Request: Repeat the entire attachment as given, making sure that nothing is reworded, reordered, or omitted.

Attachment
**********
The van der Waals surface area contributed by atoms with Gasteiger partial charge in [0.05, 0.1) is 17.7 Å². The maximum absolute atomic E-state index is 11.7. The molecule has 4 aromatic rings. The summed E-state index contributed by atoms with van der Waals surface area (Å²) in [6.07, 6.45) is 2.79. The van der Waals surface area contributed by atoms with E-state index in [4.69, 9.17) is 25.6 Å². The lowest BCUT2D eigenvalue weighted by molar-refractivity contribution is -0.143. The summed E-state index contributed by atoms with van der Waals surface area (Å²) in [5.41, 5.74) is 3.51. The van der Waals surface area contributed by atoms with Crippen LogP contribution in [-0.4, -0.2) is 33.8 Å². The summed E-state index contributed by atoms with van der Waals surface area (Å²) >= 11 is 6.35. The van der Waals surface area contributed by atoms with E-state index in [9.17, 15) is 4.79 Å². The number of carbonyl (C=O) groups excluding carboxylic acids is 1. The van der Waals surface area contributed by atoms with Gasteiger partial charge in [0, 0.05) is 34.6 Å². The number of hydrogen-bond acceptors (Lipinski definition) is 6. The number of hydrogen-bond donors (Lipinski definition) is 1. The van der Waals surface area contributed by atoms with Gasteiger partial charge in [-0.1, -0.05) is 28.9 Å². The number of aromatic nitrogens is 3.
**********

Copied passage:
The van der Waals surface area contributed by atoms with Gasteiger partial charge in [0.05, 0.1) is 17.7 Å². The maximum absolute atomic E-state index is 11.7. The molecule has 4 aromatic rings. The summed E-state index contributed by atoms with van der Waals surface area (Å²) in [6.07, 6.45) is 2.79. The van der Waals surface area contributed by atoms with E-state index in [4.69, 9.17) is 25.6 Å². The lowest BCUT2D eigenvalue weighted by molar-refractivity contribution is -0.143. The summed E-state index contributed by atoms with van der Waals surface area (Å²) in [5.41, 5.74) is 3.51. The van der Waals surface area contributed by atoms with Crippen LogP contribution in [-0.4, -0.2) is 33.8 Å². The summed E-state index contributed by atoms with van der Waals surface area (Å²) >= 11 is 6.35. The van der Waals surface area contributed by atoms with E-state index in [9.17, 15) is 4.79 Å². The number of carbonyl (C=O) groups excluding carboxylic acids is 1. The van der Waals surface area contributed by atoms with Gasteiger partial charge in [0, 0.05) is 34.6 Å². The number of hydrogen-bond acceptors (Lipinski definition) is 6. The number of hydrogen-bond donors (Lipinski definition) is 1. The van der Waals surface area contributed by atoms with Gasteiger partial charge in [-0.1, -0.05) is 28.9 Å². The number of aromatic nitrogens is 3.